A couple of months ago, a tweet from the author Bianca Marais came up in my Twitter timeline. In it, she was putting out a call to the writing community. The gist of it was that anyone looking to join to a writing group, they should email her with their name, writing genre, and location, and she would do her best to match them with other writers in their area. This seemed, to me, like an extremely generous thing to do – and also potentially quite time-consuming! In the end I think she had over 200 emails from writers looking for their community. Including me.
As you know, I attend a lot of book and author events, and one of the things that’s always struck me when authors are chatting about their work, their process, etc. is how many of them speak so eloquently and exuberantly about their writing groups. “But, writing is so solitary!” is what I always think when I hear that, and it definitely is. So where do these groups come from?
Much like I have never been part of a book club, I have also never been part of a writing group, and while I have wanted that to change for quite some time, I didn’t really know how to go about forming a writing group or finding a group of people who all like and trust each other enough to read their work.
A few years ago I took an intro creative writing course through a local college and it was great. It took a few weeks for the group to gel (as it typically does) but by the final few classes, a core group of students seemed keen to continue the discussion after the course ended. We established our first couple of meetings, get-togethers, whatever you want to call them, but we went in not really knowing what to expect, not laying any ground rules, not managing any expectations as to how things were going to happen. I am a person who likes structure and who also likes to know ahead of time what the plan is, and while I really liked the people in the group, I found the group itself kind of stressful.
The great thing about Bianca’s offer was that she also runs workshops on how to organize and participate successfully in a writing group, how to establish the guidelines needed, how to avoid some of the common pitfalls groups might encounter.
Writing groups, she tells us in the workshop, tend to mostly happen organically. It could be the people you bond with during your MFA or throughout a writing course, much like my creative writing class. Or you might be lucky enough to have a group of friends who write and who want feedback and encouragement and all the things you get in a writing group. And if you don’t, well that’s where Bianca’s generous offer comes in.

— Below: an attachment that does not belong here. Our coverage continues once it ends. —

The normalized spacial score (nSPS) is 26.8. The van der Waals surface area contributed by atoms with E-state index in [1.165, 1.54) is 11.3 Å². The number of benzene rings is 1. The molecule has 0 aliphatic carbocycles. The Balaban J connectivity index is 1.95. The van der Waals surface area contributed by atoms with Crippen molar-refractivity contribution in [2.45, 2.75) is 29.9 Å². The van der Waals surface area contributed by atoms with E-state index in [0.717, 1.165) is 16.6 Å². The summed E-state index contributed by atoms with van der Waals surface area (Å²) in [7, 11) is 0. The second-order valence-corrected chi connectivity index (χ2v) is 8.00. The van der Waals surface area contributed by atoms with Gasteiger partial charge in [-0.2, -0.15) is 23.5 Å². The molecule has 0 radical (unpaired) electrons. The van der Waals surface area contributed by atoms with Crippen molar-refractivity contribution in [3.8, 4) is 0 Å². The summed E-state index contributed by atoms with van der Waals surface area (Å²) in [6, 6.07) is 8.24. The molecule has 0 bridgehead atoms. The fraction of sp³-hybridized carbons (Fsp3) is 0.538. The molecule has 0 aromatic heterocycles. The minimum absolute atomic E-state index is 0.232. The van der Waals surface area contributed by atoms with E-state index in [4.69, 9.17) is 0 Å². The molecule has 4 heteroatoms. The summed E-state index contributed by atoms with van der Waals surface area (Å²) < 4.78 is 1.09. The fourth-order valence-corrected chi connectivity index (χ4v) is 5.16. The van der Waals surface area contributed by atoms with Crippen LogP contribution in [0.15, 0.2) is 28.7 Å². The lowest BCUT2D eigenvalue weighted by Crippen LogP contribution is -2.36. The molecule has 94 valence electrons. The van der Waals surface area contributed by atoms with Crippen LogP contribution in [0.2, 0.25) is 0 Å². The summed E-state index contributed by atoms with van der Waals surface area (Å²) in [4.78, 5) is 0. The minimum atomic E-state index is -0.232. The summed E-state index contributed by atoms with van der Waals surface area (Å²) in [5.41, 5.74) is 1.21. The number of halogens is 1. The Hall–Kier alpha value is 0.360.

And so, a few days after I sent my email telling Bianca that I wanted her to magically find me some writing people, she came through in a very big way, and our group of five was formed.
Once she had assigned everyone to their groups she told us that the rest is up to us. We are the ones who need to establish our ground rules, our plan for making the group work. And with the help of her workshop (which THREE of us from our newly formed group attended and Bianca referred to us as “Type A Capricorns” which for me, anyway, totally tracks) we met via Zoom and got to work.
It’s a lovely group of people, and even one familiar face (hi Sarah!) and I felt so comfortable with everyone. I think we’re going to be a good fit.
By the end of day this coming Monday, the members who are submitting their work for critiquing will have sent it to the rest of us, and the following Monday is our first official meeting, and I am really excited.
I’m excited to share my work, of course, even though I’m a little nervous about that, but I’m more excited to read the work of the others in the group. It feels like such a privilege to be granted the opportunity to read fresh work, to be among the first to see a writer’s early drafts. We are so used to seeing the finished products in the books, stories, articles, and essays – and blog posts – we read, it’s easy to forget that these things don’t emerge, fully formed and onto the page straight from the author’s brain. I mean, if only, right?
And writers know that there is so much editing and deleting and reworking and revising that goes into these projects, writers know that for a fact. I know that for a fact! Yet we forget, and when we read a perfectly crafted story that seems effortless in its execution, we forget that a whole lot of sweat, and probably some swearing, (maybe even tears although that could just be me) occurred, to ensure that this story seemed to float effortlessly to life.
I think this is what I’ve been needing, honestly. Likeminded people, writers who will hold me accountable, and I in turn will do the same for them. Writers who will push me to be better, to dig deeper if that is what is required, to ease off, if it’s more that. (with me it’s probably more that, but anyway.)
All I know is I can’t wait to get started.